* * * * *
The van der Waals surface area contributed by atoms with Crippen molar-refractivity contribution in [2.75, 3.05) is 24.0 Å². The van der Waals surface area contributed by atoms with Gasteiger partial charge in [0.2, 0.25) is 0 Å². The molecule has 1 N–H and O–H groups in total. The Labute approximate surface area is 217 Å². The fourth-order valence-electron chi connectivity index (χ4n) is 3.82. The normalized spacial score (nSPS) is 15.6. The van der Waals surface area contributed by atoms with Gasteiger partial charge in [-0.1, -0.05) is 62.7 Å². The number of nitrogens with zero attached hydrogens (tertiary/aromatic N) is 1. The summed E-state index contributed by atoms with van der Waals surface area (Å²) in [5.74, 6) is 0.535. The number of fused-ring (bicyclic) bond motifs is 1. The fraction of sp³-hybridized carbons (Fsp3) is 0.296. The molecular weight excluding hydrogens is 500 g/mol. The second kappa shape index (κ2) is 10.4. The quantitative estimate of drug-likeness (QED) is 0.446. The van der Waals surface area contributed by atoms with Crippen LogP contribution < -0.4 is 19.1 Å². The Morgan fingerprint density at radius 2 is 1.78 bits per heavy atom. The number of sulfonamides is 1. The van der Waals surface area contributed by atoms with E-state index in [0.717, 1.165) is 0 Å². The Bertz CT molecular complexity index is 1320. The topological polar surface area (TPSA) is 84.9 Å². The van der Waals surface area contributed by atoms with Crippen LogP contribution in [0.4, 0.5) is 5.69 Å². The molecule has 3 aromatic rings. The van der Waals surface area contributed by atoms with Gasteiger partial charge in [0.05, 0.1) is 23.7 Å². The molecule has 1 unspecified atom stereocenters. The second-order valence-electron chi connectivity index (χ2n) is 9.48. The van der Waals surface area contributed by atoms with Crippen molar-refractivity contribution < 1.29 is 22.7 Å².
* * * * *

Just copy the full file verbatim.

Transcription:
The van der Waals surface area contributed by atoms with Crippen molar-refractivity contribution in [2.75, 3.05) is 24.0 Å². The van der Waals surface area contributed by atoms with Gasteiger partial charge in [0.2, 0.25) is 0 Å². The molecule has 1 N–H and O–H groups in total. The Labute approximate surface area is 217 Å². The fourth-order valence-electron chi connectivity index (χ4n) is 3.82. The normalized spacial score (nSPS) is 15.6. The van der Waals surface area contributed by atoms with Gasteiger partial charge in [-0.1, -0.05) is 62.7 Å². The number of nitrogens with zero attached hydrogens (tertiary/aromatic N) is 1. The summed E-state index contributed by atoms with van der Waals surface area (Å²) in [5.74, 6) is 0.535. The number of fused-ring (bicyclic) bond motifs is 1. The fraction of sp³-hybridized carbons (Fsp3) is 0.296. The molecular weight excluding hydrogens is 500 g/mol. The second kappa shape index (κ2) is 10.4. The quantitative estimate of drug-likeness (QED) is 0.446. The van der Waals surface area contributed by atoms with Crippen LogP contribution < -0.4 is 19.1 Å². The Morgan fingerprint density at radius 2 is 1.78 bits per heavy atom. The number of sulfonamides is 1. The van der Waals surface area contributed by atoms with E-state index in [0.717, 1.165) is 0 Å². The Bertz CT molecular complexity index is 1320. The topological polar surface area (TPSA) is 84.9 Å². The van der Waals surface area contributed by atoms with Crippen LogP contribution in [0.4, 0.5) is 5.69 Å². The molecule has 3 aromatic rings. The van der Waals surface area contributed by atoms with Gasteiger partial charge in [0.05, 0.1) is 23.7 Å². The molecule has 1 unspecified atom stereocenters. The second-order valence-electron chi connectivity index (χ2n) is 9.48. The van der Waals surface area contributed by atoms with Crippen molar-refractivity contribution < 1.29 is 22.7 Å².